v’shesh – literally, “and linen.” This is only the second time that shesh has been seen in the Bible. The first was when Joseph, who himself was a marvelous picture of Christ, was clothed in fine linen after interpreting Pharaoh’s prayers and being elevated to his high position in the land. The symbolism of the shesh, or fine linen, is explicitly explained in the book of Revelation –

“Let us be glad and rejoice and give glory to him; for the marriage of the Lamb is come, and his bride has made herself ready. And to her was granted that she should be arrayed in fine linen, clean and bright: for the fine linen is the righteousness of the saints.” Revelation 19:7, 8 (Jubilee Bible)

Therefore, the linen symbolizes righteousness.

4 (con’t) and goats’ hair;

v’izzim – literally, “and goats’.” It is the plural of the word ez, or female goat. But it is masculine in the plural here to indicate goats’ hair. Hair in the Bible gives us a picture of awareness. Esau was a hairy man and he pictured fallen Adam, aware of sin.

The goat is a picture of punishment of sin. The hairy goat offering was one of the sin offerings, but more so is that goats are only used in sin offerings. Other animals might be used for several offerings, but goats were always for judgment on sin. Therefore, the goat’s hair here pictures awareness of sin and that it will be punished.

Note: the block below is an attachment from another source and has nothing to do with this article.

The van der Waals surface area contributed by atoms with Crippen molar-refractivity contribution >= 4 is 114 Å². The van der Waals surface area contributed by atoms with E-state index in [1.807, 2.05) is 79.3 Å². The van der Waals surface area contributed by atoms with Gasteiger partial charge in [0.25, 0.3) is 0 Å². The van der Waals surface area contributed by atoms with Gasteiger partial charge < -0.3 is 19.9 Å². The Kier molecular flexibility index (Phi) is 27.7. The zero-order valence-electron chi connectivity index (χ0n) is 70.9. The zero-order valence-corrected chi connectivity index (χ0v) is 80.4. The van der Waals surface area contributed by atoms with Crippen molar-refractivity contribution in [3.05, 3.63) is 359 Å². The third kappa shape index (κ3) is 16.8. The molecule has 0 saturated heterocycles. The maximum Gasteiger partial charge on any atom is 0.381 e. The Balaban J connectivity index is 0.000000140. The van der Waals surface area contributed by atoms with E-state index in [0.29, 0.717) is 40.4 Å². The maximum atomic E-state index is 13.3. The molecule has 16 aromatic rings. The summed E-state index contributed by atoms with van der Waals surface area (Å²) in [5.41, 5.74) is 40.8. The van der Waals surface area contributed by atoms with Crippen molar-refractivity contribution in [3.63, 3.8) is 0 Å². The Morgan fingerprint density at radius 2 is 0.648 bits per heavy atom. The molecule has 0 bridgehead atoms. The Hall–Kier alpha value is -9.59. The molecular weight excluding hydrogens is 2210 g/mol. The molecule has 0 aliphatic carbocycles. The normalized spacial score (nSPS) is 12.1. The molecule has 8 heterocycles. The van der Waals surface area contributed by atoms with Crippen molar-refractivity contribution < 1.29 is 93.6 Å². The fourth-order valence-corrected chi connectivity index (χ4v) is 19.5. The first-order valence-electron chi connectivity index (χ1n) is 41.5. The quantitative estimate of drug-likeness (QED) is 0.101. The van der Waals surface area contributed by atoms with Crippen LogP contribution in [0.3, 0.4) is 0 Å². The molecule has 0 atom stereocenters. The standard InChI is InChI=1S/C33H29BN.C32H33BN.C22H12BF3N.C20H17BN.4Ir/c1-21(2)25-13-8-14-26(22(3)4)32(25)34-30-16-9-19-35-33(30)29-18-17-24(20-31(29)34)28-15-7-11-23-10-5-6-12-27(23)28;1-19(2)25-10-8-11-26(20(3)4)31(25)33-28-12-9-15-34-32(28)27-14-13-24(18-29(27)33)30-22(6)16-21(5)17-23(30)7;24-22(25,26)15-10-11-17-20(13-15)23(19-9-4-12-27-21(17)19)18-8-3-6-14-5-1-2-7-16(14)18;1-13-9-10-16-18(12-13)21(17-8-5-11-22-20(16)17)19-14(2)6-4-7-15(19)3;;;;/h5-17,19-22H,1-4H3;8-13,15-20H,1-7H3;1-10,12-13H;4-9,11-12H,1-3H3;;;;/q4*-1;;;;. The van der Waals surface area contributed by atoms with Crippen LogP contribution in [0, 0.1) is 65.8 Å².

ram skins dyed red,

v’orot elim me’addamim – literally, “and skins of rams dyed red.” The ram is the leader of the flock and its protector. The protection is seen in its power to butt with its horns which are also a symbol of strength in the Bible. The symbolism we are to see then is that of Christ, the protector of His people.

The verb for “dyed red” or adom, is found 10 times in the Bible. It comes from the idea of being made red, or to show blood in the face. The use of these ram skins dyed red will picture Christ’s covering of our sins. It is explained by the use of adom in Isaiah –

“‘Come now, and let us reason together,’
Says the Lord,
‘Though your sins are like scarlet,
They shall be as white as snow;
Though they are red like crimson,
They shall be as wool.'” Isaiah 1:18

After this, Paul explains how this points to Christ in his second letter to the Corinthians –

“For He made Him who knew no sin to be sin for us, that we might become the righteousness of God in Him.” 2 Corinthians 5:21

5 (con’t) badger skins,

v’orot tekhashim – literally, “and skins of porpoise.” The word here is takhash and it is always governed by the word oroth, or skins. Therefore it is certainly the hide of an animal. The translation of the KJV and the NKJV of “badgers” is dubious at best.